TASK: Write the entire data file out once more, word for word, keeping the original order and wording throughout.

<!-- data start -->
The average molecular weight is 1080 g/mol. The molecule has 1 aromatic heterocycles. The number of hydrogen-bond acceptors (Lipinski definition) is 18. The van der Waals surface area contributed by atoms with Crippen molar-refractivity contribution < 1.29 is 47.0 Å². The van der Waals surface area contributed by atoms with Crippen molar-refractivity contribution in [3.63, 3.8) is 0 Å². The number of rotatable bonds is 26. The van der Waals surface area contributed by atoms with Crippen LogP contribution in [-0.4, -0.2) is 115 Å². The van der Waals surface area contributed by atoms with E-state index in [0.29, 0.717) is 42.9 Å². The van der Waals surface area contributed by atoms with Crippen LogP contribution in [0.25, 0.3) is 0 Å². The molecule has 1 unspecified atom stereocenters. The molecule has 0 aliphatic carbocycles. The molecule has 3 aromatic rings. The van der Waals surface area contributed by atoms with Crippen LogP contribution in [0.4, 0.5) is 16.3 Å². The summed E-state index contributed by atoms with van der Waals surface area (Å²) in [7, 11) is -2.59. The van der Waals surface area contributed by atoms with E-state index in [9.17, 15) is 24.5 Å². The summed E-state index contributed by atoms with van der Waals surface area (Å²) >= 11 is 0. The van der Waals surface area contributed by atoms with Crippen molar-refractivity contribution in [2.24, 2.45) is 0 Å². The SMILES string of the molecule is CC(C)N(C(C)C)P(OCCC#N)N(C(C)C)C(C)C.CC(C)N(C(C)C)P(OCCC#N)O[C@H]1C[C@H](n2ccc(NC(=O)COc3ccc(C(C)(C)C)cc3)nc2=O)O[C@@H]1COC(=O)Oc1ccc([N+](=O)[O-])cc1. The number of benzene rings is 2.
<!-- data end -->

The average molecular weight is 1080 g/mol. The molecule has 1 aromatic heterocycles. The number of hydrogen-bond acceptors (Lipinski definition) is 18. The van der Waals surface area contributed by atoms with Crippen molar-refractivity contribution < 1.29 is 47.0 Å². The van der Waals surface area contributed by atoms with Crippen molar-refractivity contribution in [3.63, 3.8) is 0 Å². The number of rotatable bonds is 26. The van der Waals surface area contributed by atoms with Crippen LogP contribution in [-0.4, -0.2) is 115 Å². The van der Waals surface area contributed by atoms with E-state index in [0.29, 0.717) is 42.9 Å². The van der Waals surface area contributed by atoms with Crippen LogP contribution in [0.25, 0.3) is 0 Å². The molecule has 1 unspecified atom stereocenters. The molecule has 0 aliphatic carbocycles. The molecule has 3 aromatic rings. The van der Waals surface area contributed by atoms with Crippen LogP contribution in [0.4, 0.5) is 16.3 Å². The summed E-state index contributed by atoms with van der Waals surface area (Å²) in [7, 11) is -2.59. The van der Waals surface area contributed by atoms with E-state index in [9.17, 15) is 24.5 Å². The summed E-state index contributed by atoms with van der Waals surface area (Å²) >= 11 is 0. The van der Waals surface area contributed by atoms with Crippen molar-refractivity contribution in [2.24, 2.45) is 0 Å². The SMILES string of the molecule is CC(C)N(C(C)C)P(OCCC#N)N(C(C)C)C(C)C.CC(C)N(C(C)C)P(OCCC#N)O[C@H]1C[C@H](n2ccc(NC(=O)COc3ccc(C(C)(C)C)cc3)nc2=O)O[C@@H]1COC(=O)Oc1ccc([N+](=O)[O-])cc1. The number of benzene rings is 2.